30:45 Because that was a lot like what? It was like, for being an executive officer. And Company. I spent more time than a glowing stuff and send you guys out to steal parts for tanks and just doing all kinds of stuff. Are you wearing? Didn't we don't wear underwear. Even, we just were. I ain't standing. I went, I came home. I went back. And I was a platoon leader in the hundred first Airborne air rifle. Platoon leader in an air cab unit.

31:26 I decided I was going to be a career officer by then and I was at 11th, Cav is a is a independent. The only independent Cowboy regiment in the US Army. It's not part of a division and I wanted to see what it was like to work in an army division in combat, not.

31:49 Go back a train somewhere. So I ask for extension to the 2nd and 17th. Cav the hundred first airborne and I got it. So I came home for a leave for my back and ended up being recruited to go pee in a rifle platoon leader, which was a frightening job. That was basically an infantry job carrying a rifle in the jungle and jumping out of helicopters and stuff like that when I came back from combat.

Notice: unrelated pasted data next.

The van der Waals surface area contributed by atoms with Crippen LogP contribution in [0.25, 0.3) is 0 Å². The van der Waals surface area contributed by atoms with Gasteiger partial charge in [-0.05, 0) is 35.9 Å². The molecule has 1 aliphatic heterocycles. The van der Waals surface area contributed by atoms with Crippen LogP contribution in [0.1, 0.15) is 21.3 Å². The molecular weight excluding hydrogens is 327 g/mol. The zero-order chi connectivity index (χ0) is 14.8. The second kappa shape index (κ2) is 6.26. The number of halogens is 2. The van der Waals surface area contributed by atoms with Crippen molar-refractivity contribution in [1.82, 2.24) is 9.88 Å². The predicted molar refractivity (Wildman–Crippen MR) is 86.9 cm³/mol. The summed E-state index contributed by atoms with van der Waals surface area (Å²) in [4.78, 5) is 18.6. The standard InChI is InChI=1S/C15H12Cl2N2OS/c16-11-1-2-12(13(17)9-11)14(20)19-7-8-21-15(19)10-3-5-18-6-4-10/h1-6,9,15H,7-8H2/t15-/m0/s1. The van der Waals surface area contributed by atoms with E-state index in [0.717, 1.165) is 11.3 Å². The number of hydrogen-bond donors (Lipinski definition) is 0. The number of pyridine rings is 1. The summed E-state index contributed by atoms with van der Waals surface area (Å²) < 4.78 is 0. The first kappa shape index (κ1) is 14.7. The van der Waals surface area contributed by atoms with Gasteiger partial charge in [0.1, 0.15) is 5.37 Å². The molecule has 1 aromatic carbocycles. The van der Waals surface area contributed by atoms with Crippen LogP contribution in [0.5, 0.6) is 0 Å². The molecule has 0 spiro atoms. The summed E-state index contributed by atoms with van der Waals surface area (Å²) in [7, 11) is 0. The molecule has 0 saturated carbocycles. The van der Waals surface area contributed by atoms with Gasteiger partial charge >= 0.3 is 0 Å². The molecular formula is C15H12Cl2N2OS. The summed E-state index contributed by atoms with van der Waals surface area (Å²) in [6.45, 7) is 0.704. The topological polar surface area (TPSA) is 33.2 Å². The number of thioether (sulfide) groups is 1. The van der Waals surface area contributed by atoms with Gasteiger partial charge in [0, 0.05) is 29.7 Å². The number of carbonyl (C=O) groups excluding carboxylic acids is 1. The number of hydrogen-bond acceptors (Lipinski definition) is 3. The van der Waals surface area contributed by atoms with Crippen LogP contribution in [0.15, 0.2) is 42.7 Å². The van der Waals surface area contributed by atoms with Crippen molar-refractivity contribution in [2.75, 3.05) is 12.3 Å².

32:21 The first thing we did at the airport when we got off the plane was going the restroom and change out of our army clothes into civilian clothes.

32:29 We were not welcomed back and people were route, rather rude, but after that, I went to the 82nd Airborne for a while, for a year of his company Commander, their troop Commander there and then I went to the career course at Fort Knox.

32:56 I was born. I was an instructor at I was kept over as an instructor at the arbor school after their career course General Patton. The son of B General. It been our regimental commander in the 11th Kan in Vietnam, and he basically grabbed every captain that graduated from North Korea course, from the 11th cab and kept them instructors. He was commandant of the armor skill with the time and so I stayed there and that's where I met your mom.

33:28 And then there was pressure on everybody to take to get a second Branch at the end. As Vietnam was closing down in the Army was getting smaller and I pick the MP's, I went through a basic and was was the admin officer for the MP Battalion at Fort Knox.